Editor's Note: This is an entry in our Scholarship Contest for Patients and Caregivers to attend the Mayo Clinic Social Media Summit Oct. 17-21 in Rochester, Minn. See this post
for more details on the contest, and please cast your votes by liking or commenting on the candidates you think would be best.
Here is Jim Pantelas' Essay:
My name is Jim Pantelas and, until six years ago, I knew little if anything about healthcare. Six years ago I began learning more than I wanted to. First I got diagnosed with a later stage lung cancer. Two months later my wife gave birth to our first daughter, Stella. While I was going through surgery, chemo and radiation treatments Stella was dealing with seizures, a brain bleed, and an extended stay at the Holden NICU at the University of Michigan’s Mott Children’s Hospital.
Today I am reasonably healthy, but Stella’s efforts to heal remain ongoing. Her overall diagnosis is Cerebral Palsy. As such, Stella is a frequent visitor to the Mott Children’s Hospital and its associated clinics and service facilities. She regularly sees specialists in PM&R, Gastroenterology, Ped’s Surgery, Neurology, Palliative Care, PT, OT, SLP and others.
As Stella’s care has broadened I have become involved in volunteer efforts at Mott. I volunteer under the auspices of their Patient and Family Care Council (PFCC) and sit on a Continuum of Care Committee, a Pediatric Ethics Committee, and now Mott’s Executive Committee, all as a community member. I sit on an Institutional Review Board for human research (and represent the interests of the Peds Ethics Committee there), and have been a guest speaker at U of M’s schools of nursing and social work. In each of these settings I represent the view of patients, caregivers and their families.
In my brief tenure on the committees in which I participate, the role of community members has become more than a token one. Community members are now an active and vibrant part of the Ethics Committee, are asked for opinions on a broad range of issues on the Executive Committee, and have worked on a number of PFCC-oriented policies in Continuum of Care. As community members we champion causes like Patient and Family Centered Rounding, community member involvement in Ethics cases and investigations, and generally speak to issues of how things feel or how policies are perceived by families, patients and caregivers.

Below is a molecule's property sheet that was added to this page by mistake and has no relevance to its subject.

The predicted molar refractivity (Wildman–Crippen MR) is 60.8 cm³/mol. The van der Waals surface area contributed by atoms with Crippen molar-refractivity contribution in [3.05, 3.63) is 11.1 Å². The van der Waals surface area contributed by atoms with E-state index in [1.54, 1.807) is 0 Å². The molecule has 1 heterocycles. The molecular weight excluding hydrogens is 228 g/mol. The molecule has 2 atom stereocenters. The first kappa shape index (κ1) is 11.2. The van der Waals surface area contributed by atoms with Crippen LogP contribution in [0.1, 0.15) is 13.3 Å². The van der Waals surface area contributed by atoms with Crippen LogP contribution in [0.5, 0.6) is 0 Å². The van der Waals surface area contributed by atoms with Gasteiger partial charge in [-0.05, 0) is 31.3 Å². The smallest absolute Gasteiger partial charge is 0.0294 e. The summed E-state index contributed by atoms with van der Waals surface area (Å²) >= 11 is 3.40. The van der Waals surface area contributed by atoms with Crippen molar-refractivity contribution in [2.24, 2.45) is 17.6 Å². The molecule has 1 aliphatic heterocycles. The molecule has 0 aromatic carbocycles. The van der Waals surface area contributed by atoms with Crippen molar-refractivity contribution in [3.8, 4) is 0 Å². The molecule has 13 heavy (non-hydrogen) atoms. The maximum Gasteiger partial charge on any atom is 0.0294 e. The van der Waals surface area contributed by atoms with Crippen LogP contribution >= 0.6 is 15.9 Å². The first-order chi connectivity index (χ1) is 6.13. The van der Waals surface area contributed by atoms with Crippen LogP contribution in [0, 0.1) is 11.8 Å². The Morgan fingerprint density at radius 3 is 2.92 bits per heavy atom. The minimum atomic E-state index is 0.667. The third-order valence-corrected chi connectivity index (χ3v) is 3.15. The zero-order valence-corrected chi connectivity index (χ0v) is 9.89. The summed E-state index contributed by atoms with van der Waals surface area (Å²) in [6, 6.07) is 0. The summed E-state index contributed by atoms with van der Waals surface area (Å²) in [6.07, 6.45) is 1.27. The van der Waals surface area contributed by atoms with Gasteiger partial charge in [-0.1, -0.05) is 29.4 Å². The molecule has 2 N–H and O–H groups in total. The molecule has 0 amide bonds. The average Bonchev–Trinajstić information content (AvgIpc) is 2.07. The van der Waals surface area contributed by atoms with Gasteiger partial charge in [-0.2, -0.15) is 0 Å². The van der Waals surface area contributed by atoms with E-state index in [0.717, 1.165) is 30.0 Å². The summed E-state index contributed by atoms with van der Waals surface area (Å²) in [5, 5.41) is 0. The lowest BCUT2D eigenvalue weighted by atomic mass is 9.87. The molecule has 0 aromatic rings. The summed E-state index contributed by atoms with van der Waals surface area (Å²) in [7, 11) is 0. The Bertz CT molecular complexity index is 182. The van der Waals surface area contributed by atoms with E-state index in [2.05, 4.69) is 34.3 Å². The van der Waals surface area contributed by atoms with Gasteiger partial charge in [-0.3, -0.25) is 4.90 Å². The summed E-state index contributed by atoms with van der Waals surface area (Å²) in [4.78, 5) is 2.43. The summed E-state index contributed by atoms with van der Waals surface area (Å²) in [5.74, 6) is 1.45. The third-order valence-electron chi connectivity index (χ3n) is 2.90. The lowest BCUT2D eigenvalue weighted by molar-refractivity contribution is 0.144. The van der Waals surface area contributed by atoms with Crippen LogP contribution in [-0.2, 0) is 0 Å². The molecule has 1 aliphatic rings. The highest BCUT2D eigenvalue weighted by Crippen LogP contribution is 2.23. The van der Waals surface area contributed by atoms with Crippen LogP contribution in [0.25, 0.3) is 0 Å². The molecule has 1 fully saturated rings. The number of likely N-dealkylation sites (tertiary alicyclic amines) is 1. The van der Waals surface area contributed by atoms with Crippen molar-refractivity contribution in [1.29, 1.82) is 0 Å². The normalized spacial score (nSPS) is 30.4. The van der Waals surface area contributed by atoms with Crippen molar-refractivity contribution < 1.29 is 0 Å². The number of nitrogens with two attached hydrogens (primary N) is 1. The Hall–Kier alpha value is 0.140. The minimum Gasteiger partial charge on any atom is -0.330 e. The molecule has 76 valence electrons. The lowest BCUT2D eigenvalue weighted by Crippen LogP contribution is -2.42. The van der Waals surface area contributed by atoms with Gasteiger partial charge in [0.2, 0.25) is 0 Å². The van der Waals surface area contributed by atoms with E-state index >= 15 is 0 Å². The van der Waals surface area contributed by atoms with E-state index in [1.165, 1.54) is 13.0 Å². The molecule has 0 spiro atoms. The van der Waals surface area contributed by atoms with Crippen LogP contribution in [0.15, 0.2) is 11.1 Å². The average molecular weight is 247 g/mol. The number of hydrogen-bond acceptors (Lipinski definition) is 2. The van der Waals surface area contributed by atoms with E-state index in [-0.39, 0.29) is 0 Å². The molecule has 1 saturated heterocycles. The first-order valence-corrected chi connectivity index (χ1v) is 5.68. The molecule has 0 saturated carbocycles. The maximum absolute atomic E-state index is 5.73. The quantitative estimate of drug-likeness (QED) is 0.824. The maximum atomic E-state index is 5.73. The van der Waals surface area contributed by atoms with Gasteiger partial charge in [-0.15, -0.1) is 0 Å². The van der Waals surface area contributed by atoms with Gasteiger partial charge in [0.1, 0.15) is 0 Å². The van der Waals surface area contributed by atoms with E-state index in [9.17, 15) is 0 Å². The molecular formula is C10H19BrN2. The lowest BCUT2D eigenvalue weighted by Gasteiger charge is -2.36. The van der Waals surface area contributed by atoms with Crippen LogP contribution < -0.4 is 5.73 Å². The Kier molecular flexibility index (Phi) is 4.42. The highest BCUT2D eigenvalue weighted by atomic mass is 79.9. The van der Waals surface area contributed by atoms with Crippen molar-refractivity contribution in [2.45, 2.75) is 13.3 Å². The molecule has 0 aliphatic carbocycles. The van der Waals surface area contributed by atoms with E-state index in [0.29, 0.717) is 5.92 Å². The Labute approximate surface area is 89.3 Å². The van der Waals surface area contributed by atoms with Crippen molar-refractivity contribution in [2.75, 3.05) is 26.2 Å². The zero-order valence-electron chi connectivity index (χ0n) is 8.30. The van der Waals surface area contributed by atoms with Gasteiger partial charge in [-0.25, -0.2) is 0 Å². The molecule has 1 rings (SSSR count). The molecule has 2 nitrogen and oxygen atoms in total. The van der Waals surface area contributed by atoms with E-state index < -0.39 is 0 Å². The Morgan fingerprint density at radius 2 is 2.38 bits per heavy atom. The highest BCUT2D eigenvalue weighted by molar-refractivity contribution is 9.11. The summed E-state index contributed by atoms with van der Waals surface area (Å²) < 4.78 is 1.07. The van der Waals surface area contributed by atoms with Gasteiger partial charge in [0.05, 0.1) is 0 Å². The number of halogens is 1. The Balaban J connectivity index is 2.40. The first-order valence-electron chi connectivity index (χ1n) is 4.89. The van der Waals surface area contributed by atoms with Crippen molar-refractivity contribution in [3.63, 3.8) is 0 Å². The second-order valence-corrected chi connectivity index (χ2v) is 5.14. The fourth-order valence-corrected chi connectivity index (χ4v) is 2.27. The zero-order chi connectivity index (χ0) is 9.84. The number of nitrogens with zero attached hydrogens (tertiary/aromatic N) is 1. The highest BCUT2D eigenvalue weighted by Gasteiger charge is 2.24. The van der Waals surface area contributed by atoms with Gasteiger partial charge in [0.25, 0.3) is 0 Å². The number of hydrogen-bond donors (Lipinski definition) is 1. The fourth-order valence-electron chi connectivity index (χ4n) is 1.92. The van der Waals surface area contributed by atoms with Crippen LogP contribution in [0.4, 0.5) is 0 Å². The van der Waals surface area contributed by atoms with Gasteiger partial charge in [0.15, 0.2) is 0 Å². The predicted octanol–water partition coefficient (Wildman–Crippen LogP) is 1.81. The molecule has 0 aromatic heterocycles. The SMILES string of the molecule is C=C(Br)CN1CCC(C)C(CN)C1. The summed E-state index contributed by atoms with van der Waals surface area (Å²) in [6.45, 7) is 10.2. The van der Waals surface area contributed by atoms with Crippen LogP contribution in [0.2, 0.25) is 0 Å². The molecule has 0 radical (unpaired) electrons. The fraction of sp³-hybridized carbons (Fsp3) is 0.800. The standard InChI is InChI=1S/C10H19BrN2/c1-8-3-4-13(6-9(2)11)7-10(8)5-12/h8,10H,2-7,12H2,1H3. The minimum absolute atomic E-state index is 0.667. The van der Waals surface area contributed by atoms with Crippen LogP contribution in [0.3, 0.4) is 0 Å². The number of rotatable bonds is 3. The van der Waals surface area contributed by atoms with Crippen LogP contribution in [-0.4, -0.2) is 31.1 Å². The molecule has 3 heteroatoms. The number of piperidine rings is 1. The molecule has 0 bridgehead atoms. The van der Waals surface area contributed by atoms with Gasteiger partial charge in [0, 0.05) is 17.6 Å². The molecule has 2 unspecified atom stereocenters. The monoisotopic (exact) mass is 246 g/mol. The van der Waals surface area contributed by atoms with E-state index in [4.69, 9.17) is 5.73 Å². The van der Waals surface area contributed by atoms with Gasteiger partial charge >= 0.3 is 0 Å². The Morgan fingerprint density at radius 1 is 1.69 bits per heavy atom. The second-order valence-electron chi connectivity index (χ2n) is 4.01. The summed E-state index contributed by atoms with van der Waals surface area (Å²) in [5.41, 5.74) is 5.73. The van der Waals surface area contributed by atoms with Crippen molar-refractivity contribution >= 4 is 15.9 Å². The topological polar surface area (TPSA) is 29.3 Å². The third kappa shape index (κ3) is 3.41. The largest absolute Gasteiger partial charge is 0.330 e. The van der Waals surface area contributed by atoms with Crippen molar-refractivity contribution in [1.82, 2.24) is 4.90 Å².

I have attended conferences on my own time and at my own expense that I felt would add value to my involvement at Mott, and I have presented in Grand Rounds and other venues on topics I felt were of significance. I also speak regularly at cancer-oriented venues in support of my cancer treatment team at St. Joe’s Hospital in Ann Arbor, sit on the Planning Committee for the local branch of the Cancer Support Community and have spoken at American Cancer Society events.
So, why do I think I should be chosen to earn a scholarship to attend your Social Media conference? Simply put, because I’m so active. As a committee member and guest speaker my audience is broad and I’m a good and effective communicator. I am also a technologist by trade, but have not incorporated social media into my volunteer and advocacy roles. I would like to learn more about how to do so.
Am I a “better” choice than anyone else? From the people I have met in my efforts over the last few years I would say that I’m not unique. I’m Stella’s dad and I’ve survived cancer, but I’m really not that much different than most. The people I’ve met are as committed to their organizations and institutions, have similar experiences, and love their children as much as I do. Most are in every way as qualified or more so. I just happen to be good at telling stories, and getting people to work well together. And maybe I can get them to consider my side of an issue while also smiling.
Thank you for considering me for inclusion.